GAA club championship previews: Ian O’Riordan

Cuala tackle St Judes in Dublin hurling decider; St Vincents and Ballyboden in football

“[Diarmuid Connolly] has all the talent but he’s matched that in with his physicality, his work rate and with his leadership of the team,” says St Vincents teammate Paddy Andrews. Photograph: Dara Mac Donaill

“[Diarmuid Connolly] has all the talent but he’s matched that in with his physicality, his work rate and with his leadership of the team,” says St Vincents teammate Paddy Andrews. Photograph: Dara Mac Donaill

 

TODAY Dublin SHC final Cuala v St Judes Parnell Park, 3.0 It’s hard to imagine two Dublin clubs more eager and ambitious heading into this hurling showdown. They both have class and quality in equal abundance too, and whichever club does emerge as new Dublin champions will unquestionably have deserved the honour.

Cuala have won this title three times before: in 1989, 1991, and 1994. Three years ago, they took out the five-in-a-row champions Ballyboden St Endas, then the likes of Craobh Chiaráin and Crumlin, only to narrowly fall to Kilmacud Crokes in the final. Now, having beaten Ballyboden St Endas in the semi-final, racking up 27 points, they’re back in the final. Managed by former Galway selector Mattie Kenny, they boast forwards Mark Schutte, Colm Cronin and David Treacy, although central defender Paul Schutte has been ruled out with a shoulder injury.

For St Judes, it’s all about getting over the line: the Templeogue club is still searching for that elusive first title. They were four points down at half-time in their semi-final against Lucan Sarsfields, before winning by five. What’s ultimately driving them is last year’s narrow final defeat to Kilmacud, after extra time. They’re a well-balanced team and feature former Waterford club standout Wayne Hutchinson, but Cuala should have the extra class up front to win it. SUNDAY Dublin SFC final St Vincents v Ballyboden St Endas, Parnell Park, 4.0 Paddy Andrews doesn’t throw compliments around without good reason, and here is what he said about Diarmuid Connolly.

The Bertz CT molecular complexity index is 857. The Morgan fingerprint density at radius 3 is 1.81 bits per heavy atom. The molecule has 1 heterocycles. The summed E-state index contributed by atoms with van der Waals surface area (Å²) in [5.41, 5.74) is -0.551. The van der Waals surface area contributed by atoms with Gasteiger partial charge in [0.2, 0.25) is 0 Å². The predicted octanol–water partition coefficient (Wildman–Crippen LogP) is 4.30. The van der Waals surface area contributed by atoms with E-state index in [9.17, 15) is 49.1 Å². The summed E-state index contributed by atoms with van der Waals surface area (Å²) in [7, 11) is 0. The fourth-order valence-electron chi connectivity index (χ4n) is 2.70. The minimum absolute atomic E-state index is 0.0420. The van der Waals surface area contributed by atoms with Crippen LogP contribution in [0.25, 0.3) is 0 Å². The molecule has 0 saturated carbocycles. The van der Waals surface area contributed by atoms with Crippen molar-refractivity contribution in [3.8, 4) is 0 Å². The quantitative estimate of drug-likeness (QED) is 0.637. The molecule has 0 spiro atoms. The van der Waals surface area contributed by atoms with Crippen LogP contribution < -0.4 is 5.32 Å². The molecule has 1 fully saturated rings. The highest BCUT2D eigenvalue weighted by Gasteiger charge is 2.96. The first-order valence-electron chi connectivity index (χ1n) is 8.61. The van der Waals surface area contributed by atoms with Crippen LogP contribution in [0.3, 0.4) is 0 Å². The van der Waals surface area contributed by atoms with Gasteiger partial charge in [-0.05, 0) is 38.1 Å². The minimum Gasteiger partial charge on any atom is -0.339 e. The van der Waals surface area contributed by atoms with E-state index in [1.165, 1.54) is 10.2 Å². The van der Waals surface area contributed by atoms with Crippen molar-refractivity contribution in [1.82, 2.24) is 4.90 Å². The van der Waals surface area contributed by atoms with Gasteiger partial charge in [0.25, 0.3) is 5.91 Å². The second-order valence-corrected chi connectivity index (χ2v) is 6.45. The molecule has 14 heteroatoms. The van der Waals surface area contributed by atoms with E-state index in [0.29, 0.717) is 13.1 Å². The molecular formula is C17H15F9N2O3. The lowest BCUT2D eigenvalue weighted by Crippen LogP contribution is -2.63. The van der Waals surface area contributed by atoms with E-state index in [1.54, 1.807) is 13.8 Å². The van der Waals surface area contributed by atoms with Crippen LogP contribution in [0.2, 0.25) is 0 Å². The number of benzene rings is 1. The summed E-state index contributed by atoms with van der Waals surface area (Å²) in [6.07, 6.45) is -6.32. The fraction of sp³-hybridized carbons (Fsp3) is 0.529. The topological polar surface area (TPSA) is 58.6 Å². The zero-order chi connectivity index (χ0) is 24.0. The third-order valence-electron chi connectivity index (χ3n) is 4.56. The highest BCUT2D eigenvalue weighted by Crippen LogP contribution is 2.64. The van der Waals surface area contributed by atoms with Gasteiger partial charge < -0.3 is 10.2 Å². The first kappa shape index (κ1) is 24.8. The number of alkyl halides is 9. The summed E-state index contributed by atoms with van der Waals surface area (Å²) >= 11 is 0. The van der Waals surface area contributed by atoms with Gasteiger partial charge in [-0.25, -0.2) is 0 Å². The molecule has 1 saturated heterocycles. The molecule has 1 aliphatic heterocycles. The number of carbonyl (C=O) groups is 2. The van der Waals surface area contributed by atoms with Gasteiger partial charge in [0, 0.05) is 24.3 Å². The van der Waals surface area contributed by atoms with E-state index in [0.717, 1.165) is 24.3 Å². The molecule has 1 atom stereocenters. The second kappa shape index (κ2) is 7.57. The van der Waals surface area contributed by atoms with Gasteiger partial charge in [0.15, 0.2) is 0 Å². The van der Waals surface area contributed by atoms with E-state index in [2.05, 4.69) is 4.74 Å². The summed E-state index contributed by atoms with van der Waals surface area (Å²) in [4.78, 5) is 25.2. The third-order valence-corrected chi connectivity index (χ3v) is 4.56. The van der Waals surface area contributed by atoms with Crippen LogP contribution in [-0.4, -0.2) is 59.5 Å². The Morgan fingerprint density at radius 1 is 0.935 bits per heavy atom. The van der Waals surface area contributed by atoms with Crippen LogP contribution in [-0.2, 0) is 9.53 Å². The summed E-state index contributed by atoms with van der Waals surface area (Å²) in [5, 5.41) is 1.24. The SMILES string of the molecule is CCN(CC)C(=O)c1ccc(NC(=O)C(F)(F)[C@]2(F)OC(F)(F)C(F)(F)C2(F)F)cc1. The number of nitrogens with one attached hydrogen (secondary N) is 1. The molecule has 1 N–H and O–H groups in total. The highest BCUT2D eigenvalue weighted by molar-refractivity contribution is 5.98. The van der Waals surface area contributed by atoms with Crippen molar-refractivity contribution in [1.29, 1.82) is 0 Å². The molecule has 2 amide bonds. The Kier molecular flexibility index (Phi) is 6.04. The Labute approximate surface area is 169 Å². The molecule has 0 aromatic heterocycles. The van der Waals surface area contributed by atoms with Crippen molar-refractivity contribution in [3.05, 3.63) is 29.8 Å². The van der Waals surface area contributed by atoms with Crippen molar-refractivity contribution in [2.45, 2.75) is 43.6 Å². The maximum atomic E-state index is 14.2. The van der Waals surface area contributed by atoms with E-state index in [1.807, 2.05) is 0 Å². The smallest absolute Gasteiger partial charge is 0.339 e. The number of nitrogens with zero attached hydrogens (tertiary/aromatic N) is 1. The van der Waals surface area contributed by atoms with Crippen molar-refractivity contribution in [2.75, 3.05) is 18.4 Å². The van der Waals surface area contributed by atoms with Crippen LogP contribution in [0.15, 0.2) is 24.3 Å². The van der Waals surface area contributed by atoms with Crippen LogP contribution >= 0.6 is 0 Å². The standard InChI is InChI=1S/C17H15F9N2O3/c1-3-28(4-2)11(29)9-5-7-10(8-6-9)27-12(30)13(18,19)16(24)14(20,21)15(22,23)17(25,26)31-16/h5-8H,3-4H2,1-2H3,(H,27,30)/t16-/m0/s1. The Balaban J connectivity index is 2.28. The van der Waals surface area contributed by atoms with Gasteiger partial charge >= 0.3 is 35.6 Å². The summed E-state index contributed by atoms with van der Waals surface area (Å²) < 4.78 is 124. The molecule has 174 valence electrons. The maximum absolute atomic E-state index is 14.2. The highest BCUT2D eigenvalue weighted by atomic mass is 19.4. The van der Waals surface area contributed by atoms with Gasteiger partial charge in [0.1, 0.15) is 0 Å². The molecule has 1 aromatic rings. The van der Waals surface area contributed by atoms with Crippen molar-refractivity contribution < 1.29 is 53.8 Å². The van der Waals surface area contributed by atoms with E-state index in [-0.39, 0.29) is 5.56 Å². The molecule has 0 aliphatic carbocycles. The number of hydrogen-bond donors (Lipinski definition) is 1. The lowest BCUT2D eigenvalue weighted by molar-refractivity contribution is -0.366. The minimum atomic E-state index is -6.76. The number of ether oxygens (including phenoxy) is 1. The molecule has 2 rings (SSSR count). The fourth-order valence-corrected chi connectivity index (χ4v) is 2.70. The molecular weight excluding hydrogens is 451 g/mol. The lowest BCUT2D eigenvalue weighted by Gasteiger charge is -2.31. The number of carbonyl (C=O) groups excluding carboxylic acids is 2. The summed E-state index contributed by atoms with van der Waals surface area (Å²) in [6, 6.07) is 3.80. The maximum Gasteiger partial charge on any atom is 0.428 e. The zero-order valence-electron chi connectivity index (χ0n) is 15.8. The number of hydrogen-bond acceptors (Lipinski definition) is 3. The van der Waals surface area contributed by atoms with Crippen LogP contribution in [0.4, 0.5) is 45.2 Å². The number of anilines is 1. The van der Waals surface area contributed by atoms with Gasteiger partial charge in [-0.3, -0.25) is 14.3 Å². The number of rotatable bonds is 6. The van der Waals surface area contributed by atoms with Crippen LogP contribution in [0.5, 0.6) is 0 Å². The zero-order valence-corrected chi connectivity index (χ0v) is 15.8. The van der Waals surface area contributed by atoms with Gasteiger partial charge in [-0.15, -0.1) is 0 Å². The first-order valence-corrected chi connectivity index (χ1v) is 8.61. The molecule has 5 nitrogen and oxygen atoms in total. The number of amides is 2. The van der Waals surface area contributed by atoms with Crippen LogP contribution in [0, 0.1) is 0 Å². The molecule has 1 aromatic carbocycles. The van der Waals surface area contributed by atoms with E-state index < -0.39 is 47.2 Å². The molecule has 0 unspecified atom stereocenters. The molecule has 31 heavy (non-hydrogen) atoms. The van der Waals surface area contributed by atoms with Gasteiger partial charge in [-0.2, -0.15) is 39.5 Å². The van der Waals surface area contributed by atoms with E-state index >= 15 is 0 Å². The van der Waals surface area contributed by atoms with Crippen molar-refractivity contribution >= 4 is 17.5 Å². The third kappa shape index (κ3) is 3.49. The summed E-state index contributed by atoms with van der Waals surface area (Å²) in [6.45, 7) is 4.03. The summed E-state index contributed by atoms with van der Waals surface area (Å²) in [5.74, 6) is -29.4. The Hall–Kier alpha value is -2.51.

“I’m actually trying to think of something that hasn’t been said about him already. For me, he’s definitely one of the best players I have played with. It’s just a privilege to see some of the things he does. You kind of laugh at yourself, nearly, on the pitch. He has all the talent but he’s matched that in with his physicality, his work rate and with his leadership of the team.”

Connolly is not the only reason St Vincents are going for a third successive Dublin title, but his performance may well decide whether or not they win it. Indeed in their semi-final win over Na Fianna, it was as if Connolly was playing within himself, chipping in five points while keeping plenty in reserve. With Tomás Quinn and Ruairí Trainor to bounce some moves off, there is no shortage of scoring potential in the team.

For Ballyboden St Endas, seeking only a third ever title, and first since 2009, defensive strategy will therefore be crucial. Michael Darragh Macauley will need to provide the proverbial all hands on deck, but it’s difficult to see how they can match that firepower of St Vincents. It may be closer than some people expect and yet St Vincents with Connolly on board will prevail. Munster SFC quarter-final Clonmel Commercials (Tipperary) v Newcastle West (Limerick) Clonmel Sportsfield, 2.0 After bridging a 23-year gap to win the Limerick title, for only the third time ever, this might feel like bonus territory for Newcastle West.

However, they certainly won’t be arriving in Clonmel without the hope of progressing further into the Munster championship.

Indeed managed for Donegal native Anton McFadden, they easily accounted for pre-match favourites Drom/Broadford in the county final, with Jamie Lee and veteran Stephen Kelly doing the main damage up front in a 2-10 tally.